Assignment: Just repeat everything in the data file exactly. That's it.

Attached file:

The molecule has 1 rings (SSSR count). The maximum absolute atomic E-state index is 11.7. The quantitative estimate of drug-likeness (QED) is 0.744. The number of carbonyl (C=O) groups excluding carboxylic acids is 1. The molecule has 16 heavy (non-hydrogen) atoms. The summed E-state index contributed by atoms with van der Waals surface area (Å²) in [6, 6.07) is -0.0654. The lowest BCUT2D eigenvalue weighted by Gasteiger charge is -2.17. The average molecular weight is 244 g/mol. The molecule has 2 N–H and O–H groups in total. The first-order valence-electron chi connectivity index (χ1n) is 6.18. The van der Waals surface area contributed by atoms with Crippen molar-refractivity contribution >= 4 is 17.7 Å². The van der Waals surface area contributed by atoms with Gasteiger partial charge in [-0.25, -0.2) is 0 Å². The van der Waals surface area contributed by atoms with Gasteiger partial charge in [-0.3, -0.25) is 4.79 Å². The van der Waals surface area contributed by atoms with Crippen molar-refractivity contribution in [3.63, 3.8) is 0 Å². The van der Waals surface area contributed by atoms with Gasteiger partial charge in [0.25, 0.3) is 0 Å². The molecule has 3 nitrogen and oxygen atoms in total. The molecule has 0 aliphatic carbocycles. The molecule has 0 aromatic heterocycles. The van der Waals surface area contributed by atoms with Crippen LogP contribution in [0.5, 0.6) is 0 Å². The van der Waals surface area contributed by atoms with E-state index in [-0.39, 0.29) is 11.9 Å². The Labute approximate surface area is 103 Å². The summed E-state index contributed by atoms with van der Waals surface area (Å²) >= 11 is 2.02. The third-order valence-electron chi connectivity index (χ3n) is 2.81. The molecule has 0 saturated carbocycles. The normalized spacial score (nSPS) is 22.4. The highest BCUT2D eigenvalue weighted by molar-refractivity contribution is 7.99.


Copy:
The molecule has 1 rings (SSSR count). The maximum absolute atomic E-state index is 11.7. The quantitative estimate of drug-likeness (QED) is 0.744. The number of carbonyl (C=O) groups excluding carboxylic acids is 1. The molecule has 16 heavy (non-hydrogen) atoms. The summed E-state index contributed by atoms with van der Waals surface area (Å²) in [6, 6.07) is -0.0654. The lowest BCUT2D eigenvalue weighted by Gasteiger charge is -2.17. The average molecular weight is 244 g/mol. The molecule has 2 N–H and O–H groups in total. The first-order valence-electron chi connectivity index (χ1n) is 6.18. The van der Waals surface area contributed by atoms with Crippen molar-refractivity contribution >= 4 is 17.7 Å². The van der Waals surface area contributed by atoms with Gasteiger partial charge in [-0.25, -0.2) is 0 Å². The van der Waals surface area contributed by atoms with Gasteiger partial charge in [-0.3, -0.25) is 4.79 Å². The van der Waals surface area contributed by atoms with Crippen molar-refractivity contribution in [3.63, 3.8) is 0 Å². The van der Waals surface area contributed by atoms with Gasteiger partial charge in [0.25, 0.3) is 0 Å². The molecule has 3 nitrogen and oxygen atoms in total. The molecule has 0 aliphatic carbocycles. The molecule has 0 aromatic heterocycles. The van der Waals surface area contributed by atoms with Crippen LogP contribution in [0.5, 0.6) is 0 Å². The van der Waals surface area contributed by atoms with E-state index in [-0.39, 0.29) is 11.9 Å². The Labute approximate surface area is 103 Å². The summed E-state index contributed by atoms with van der Waals surface area (Å²) >= 11 is 2.02. The third-order valence-electron chi connectivity index (χ3n) is 2.81. The molecule has 0 saturated carbocycles. The normalized spacial score (nSPS) is 22.4. The highest BCUT2D eigenvalue weighted by molar-refractivity contribution is 7.99.